And They’re Off…
A little before 3 on Monday afternoon, my 1st year class became some of the very first pupils in Perth & Kinross to join Glow. It was a fun session, and I was really pleased with their obvious enthusiasm for this new (to them) tool.
I know I’m not the first teacher to set a class loose on Glow, but it was a first for me. I’d prepared a handout for them that had their User ID and initial password and was pleased at just how quickly they were able to get online, into Glow and select their own password. After that, I took a few minutes to point them at some of the tools before letting them ‘play’ with the theme settings and have a general explore.
What I liked about the session was the fearless way the class started to poke and click on everything. They are really keen to find out what is possible, and this is good because it means I’m going to be kept on my toes finding engaging uses for the technology… but I am also acutely aware that it is the teaching, not the tech, that matters.
Despite my relatively long involvement as a Glow mentor, the realities of starting a class with pupils cannot, I believe, be overstated. In some ways, I do feel a little inadequate… Glow has so much potential that I want to make sure the pupils get the best return possible on their use of it. I also want to find out, as best I can, if it is making a real impact on their learning.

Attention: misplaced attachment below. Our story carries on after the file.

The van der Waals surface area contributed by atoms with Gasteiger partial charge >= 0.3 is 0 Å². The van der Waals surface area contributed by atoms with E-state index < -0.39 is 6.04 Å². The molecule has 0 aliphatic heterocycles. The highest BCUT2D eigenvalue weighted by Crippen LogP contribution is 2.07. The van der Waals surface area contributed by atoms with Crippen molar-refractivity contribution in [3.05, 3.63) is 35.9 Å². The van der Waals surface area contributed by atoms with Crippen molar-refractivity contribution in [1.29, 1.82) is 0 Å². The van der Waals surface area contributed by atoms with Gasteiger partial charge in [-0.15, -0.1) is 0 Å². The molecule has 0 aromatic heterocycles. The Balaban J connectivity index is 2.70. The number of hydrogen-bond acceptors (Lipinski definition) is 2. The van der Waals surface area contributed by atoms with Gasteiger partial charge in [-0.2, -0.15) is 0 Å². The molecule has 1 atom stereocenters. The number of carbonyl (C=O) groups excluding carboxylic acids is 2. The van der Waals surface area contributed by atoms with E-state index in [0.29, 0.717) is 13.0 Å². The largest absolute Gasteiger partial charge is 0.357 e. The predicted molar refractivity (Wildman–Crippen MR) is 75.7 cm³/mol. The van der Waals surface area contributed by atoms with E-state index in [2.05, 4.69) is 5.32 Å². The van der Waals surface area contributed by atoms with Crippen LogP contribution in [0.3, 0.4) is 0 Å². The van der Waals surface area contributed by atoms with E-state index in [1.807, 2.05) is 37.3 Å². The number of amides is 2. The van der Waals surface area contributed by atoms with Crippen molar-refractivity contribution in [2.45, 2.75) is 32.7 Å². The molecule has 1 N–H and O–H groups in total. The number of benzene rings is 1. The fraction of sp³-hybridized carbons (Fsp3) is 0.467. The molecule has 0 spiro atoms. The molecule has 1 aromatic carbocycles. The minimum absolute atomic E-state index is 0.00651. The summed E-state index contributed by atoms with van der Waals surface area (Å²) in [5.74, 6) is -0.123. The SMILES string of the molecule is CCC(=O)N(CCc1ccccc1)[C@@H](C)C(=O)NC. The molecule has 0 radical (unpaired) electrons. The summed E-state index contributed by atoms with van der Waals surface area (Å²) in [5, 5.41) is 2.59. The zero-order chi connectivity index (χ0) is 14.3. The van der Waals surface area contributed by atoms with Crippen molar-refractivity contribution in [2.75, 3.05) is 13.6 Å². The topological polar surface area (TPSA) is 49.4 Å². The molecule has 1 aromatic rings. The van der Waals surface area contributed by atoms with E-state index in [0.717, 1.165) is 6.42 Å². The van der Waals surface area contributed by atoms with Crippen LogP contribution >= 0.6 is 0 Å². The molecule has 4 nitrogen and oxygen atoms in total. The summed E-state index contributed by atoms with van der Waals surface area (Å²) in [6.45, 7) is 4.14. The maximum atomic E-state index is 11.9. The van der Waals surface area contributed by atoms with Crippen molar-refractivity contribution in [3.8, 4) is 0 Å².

I’ll be posting some of my lesson ideas and plans here as they develop, but I thought I’d finish my first post with a couple of observations that my pupils made and which may have some bearing on the direction of Glow2.0…
Almost as soon as they’d logged in and started changing the themes, I had 3 or 4 of the class asking if they could add their own ‘skins’. At the moment, this is not possible, but I think this is something that should be looked at for the next iteration of Glow. If it was up to me, I’d be looking at the countless (mostly user-generated) themes available for WordPress. WordPress themes are effectively ‘vetted’ before being made available through WordPress.com, and this should be a relatively easy model for Glow to emulate. And imagine what a great incentive designing themes would be for pupils if they could:
a) completely personalise their own workspace, and
b) see their idea and design being made available for everyone!
The second thing they wanted was a word processor so they could do school work online anytime. I have to admit I wasn’t expecting that one, but it makes perfect sense to me. Bearing in mind that this is the class that use sliderocket (or at least they did until it became a paid app at which point it deleted their slides), and have been experimenting with Buzzword (Google docs are a no no in school), I should have realised they’d be looking for office tools in Glow.
Anyway, the ice has been broken and we’re off on our magical mystery tour. Where are we going to end up — I have no idea, but it’s already promising to be a thoroughly enjoyable journey. Now, how many lessons can you say that about?